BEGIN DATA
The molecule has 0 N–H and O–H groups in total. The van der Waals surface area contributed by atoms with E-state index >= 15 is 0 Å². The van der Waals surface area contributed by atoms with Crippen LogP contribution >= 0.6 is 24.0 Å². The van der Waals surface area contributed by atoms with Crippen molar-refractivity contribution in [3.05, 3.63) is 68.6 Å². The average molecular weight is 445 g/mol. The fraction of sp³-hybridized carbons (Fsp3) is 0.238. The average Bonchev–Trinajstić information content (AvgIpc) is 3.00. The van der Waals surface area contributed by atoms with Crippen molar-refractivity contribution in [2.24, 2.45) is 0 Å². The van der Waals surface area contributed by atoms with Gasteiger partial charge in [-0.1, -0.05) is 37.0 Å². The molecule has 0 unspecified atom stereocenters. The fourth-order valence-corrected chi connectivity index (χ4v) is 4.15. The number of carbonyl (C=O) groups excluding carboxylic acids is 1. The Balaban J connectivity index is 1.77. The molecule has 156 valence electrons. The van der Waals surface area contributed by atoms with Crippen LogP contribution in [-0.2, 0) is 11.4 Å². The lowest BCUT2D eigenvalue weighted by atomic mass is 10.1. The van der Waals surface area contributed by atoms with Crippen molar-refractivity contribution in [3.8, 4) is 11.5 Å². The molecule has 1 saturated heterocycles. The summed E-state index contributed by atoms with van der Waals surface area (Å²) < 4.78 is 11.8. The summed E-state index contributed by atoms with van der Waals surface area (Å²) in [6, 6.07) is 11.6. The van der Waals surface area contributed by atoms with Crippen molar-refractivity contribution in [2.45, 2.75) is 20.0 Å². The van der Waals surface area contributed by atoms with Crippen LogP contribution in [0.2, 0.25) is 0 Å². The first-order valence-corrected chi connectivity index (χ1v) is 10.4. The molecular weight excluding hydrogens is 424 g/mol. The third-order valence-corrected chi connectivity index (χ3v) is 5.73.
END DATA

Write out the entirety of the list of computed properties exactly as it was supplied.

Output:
The molecule has 0 N–H and O–H groups in total. The van der Waals surface area contributed by atoms with E-state index >= 15 is 0 Å². The van der Waals surface area contributed by atoms with Crippen LogP contribution >= 0.6 is 24.0 Å². The van der Waals surface area contributed by atoms with Crippen molar-refractivity contribution in [3.05, 3.63) is 68.6 Å². The average molecular weight is 445 g/mol. The fraction of sp³-hybridized carbons (Fsp3) is 0.238. The average Bonchev–Trinajstić information content (AvgIpc) is 3.00. The van der Waals surface area contributed by atoms with Crippen molar-refractivity contribution in [2.24, 2.45) is 0 Å². The van der Waals surface area contributed by atoms with Gasteiger partial charge in [-0.1, -0.05) is 37.0 Å². The molecule has 0 unspecified atom stereocenters. The fourth-order valence-corrected chi connectivity index (χ4v) is 4.15. The number of carbonyl (C=O) groups excluding carboxylic acids is 1. The Balaban J connectivity index is 1.77. The molecule has 156 valence electrons. The van der Waals surface area contributed by atoms with Crippen LogP contribution in [-0.2, 0) is 11.4 Å². The lowest BCUT2D eigenvalue weighted by atomic mass is 10.1. The van der Waals surface area contributed by atoms with Crippen molar-refractivity contribution in [3.8, 4) is 11.5 Å². The molecule has 1 saturated heterocycles. The summed E-state index contributed by atoms with van der Waals surface area (Å²) < 4.78 is 11.8. The summed E-state index contributed by atoms with van der Waals surface area (Å²) in [6, 6.07) is 11.6. The van der Waals surface area contributed by atoms with Crippen molar-refractivity contribution in [2.45, 2.75) is 20.0 Å². The van der Waals surface area contributed by atoms with Crippen LogP contribution in [0.2, 0.25) is 0 Å². The first-order valence-corrected chi connectivity index (χ1v) is 10.4. The molecular weight excluding hydrogens is 424 g/mol. The third-order valence-corrected chi connectivity index (χ3v) is 5.73.